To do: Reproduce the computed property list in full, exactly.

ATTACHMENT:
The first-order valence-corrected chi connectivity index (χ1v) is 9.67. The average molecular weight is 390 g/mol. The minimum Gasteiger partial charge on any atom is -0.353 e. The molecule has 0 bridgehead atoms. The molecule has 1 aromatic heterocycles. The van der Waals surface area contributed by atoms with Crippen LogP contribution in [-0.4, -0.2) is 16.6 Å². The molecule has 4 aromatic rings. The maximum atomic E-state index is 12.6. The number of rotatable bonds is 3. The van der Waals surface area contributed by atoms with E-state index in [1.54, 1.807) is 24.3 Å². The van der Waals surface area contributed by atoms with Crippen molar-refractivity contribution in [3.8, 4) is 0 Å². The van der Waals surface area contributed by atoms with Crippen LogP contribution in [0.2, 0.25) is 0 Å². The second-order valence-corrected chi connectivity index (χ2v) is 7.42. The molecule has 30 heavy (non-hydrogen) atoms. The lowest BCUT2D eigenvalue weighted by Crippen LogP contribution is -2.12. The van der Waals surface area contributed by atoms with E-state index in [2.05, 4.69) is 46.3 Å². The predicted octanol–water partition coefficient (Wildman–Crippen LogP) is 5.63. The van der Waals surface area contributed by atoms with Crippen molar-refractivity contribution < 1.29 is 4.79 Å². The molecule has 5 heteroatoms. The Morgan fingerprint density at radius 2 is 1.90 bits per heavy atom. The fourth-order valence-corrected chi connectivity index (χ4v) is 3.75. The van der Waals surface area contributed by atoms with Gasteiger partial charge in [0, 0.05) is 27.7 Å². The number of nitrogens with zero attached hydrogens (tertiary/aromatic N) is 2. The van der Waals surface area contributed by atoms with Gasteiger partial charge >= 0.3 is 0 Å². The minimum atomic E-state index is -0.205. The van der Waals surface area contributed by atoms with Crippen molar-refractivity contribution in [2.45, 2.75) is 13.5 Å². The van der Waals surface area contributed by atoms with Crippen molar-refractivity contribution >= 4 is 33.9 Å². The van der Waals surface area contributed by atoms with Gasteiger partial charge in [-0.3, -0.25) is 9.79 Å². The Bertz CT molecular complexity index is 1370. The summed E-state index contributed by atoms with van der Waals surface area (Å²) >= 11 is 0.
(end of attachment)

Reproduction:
The first-order valence-corrected chi connectivity index (χ1v) is 9.67. The average molecular weight is 390 g/mol. The minimum Gasteiger partial charge on any atom is -0.353 e. The molecule has 0 bridgehead atoms. The molecule has 1 aromatic heterocycles. The van der Waals surface area contributed by atoms with Crippen LogP contribution in [-0.4, -0.2) is 16.6 Å². The molecule has 4 aromatic rings. The maximum atomic E-state index is 12.6. The number of rotatable bonds is 3. The van der Waals surface area contributed by atoms with E-state index in [1.54, 1.807) is 24.3 Å². The van der Waals surface area contributed by atoms with Crippen molar-refractivity contribution in [3.8, 4) is 0 Å². The van der Waals surface area contributed by atoms with Crippen LogP contribution in [0.2, 0.25) is 0 Å². The second-order valence-corrected chi connectivity index (χ2v) is 7.42. The molecule has 30 heavy (non-hydrogen) atoms. The lowest BCUT2D eigenvalue weighted by Crippen LogP contribution is -2.12. The van der Waals surface area contributed by atoms with E-state index in [2.05, 4.69) is 46.3 Å². The predicted octanol–water partition coefficient (Wildman–Crippen LogP) is 5.63. The van der Waals surface area contributed by atoms with Crippen molar-refractivity contribution < 1.29 is 4.79 Å². The molecule has 5 heteroatoms. The Morgan fingerprint density at radius 2 is 1.90 bits per heavy atom. The fourth-order valence-corrected chi connectivity index (χ4v) is 3.75. The van der Waals surface area contributed by atoms with Gasteiger partial charge in [0, 0.05) is 27.7 Å². The number of nitrogens with zero attached hydrogens (tertiary/aromatic N) is 2. The van der Waals surface area contributed by atoms with Gasteiger partial charge >= 0.3 is 0 Å². The minimum atomic E-state index is -0.205. The van der Waals surface area contributed by atoms with Crippen molar-refractivity contribution in [2.45, 2.75) is 13.5 Å². The van der Waals surface area contributed by atoms with Crippen molar-refractivity contribution >= 4 is 33.9 Å². The van der Waals surface area contributed by atoms with Gasteiger partial charge in [-0.3, -0.25) is 9.79 Å². The Bertz CT molecular complexity index is 1370. The summed E-state index contributed by atoms with van der Waals surface area (Å²) >= 11 is 0.